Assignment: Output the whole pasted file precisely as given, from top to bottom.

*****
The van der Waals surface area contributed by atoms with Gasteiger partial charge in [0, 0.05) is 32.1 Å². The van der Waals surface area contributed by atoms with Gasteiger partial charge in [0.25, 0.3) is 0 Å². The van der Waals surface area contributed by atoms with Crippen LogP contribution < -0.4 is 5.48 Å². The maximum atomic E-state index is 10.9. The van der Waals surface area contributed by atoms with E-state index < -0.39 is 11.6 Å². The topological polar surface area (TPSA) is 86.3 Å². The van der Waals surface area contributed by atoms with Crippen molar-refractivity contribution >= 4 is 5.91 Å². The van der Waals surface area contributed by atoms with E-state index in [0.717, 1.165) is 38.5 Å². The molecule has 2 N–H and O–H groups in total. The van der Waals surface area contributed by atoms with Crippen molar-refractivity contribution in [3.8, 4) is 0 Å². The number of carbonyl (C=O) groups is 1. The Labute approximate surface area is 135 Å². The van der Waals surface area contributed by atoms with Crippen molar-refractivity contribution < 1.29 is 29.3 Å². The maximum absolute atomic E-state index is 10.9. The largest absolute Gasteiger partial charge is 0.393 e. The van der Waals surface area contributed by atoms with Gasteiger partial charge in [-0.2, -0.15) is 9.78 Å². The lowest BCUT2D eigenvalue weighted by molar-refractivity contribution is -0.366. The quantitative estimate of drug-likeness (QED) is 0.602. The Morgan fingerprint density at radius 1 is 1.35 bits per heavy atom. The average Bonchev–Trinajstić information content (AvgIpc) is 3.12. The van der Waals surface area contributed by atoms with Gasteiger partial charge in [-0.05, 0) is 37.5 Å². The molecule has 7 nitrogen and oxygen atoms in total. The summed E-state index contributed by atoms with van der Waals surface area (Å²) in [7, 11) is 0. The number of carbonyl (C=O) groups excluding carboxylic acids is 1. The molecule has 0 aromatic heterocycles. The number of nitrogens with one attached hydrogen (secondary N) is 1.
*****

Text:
The van der Waals surface area contributed by atoms with Gasteiger partial charge in [0, 0.05) is 32.1 Å². The van der Waals surface area contributed by atoms with Gasteiger partial charge in [0.25, 0.3) is 0 Å². The van der Waals surface area contributed by atoms with Crippen LogP contribution < -0.4 is 5.48 Å². The maximum atomic E-state index is 10.9. The van der Waals surface area contributed by atoms with E-state index < -0.39 is 11.6 Å². The topological polar surface area (TPSA) is 86.3 Å². The van der Waals surface area contributed by atoms with Crippen molar-refractivity contribution >= 4 is 5.91 Å². The van der Waals surface area contributed by atoms with E-state index in [0.717, 1.165) is 38.5 Å². The molecule has 2 N–H and O–H groups in total. The van der Waals surface area contributed by atoms with Crippen molar-refractivity contribution in [3.8, 4) is 0 Å². The number of carbonyl (C=O) groups is 1. The Labute approximate surface area is 135 Å². The van der Waals surface area contributed by atoms with Crippen molar-refractivity contribution < 1.29 is 29.3 Å². The maximum absolute atomic E-state index is 10.9. The largest absolute Gasteiger partial charge is 0.393 e. The van der Waals surface area contributed by atoms with Gasteiger partial charge in [-0.2, -0.15) is 9.78 Å². The lowest BCUT2D eigenvalue weighted by molar-refractivity contribution is -0.366. The quantitative estimate of drug-likeness (QED) is 0.602. The Morgan fingerprint density at radius 1 is 1.35 bits per heavy atom. The average Bonchev–Trinajstić information content (AvgIpc) is 3.12. The van der Waals surface area contributed by atoms with Gasteiger partial charge in [-0.05, 0) is 37.5 Å². The molecule has 7 nitrogen and oxygen atoms in total. The summed E-state index contributed by atoms with van der Waals surface area (Å²) in [7, 11) is 0. The number of carbonyl (C=O) groups excluding carboxylic acids is 1. The molecule has 0 aromatic heterocycles. The number of nitrogens with one attached hydrogen (secondary N) is 1.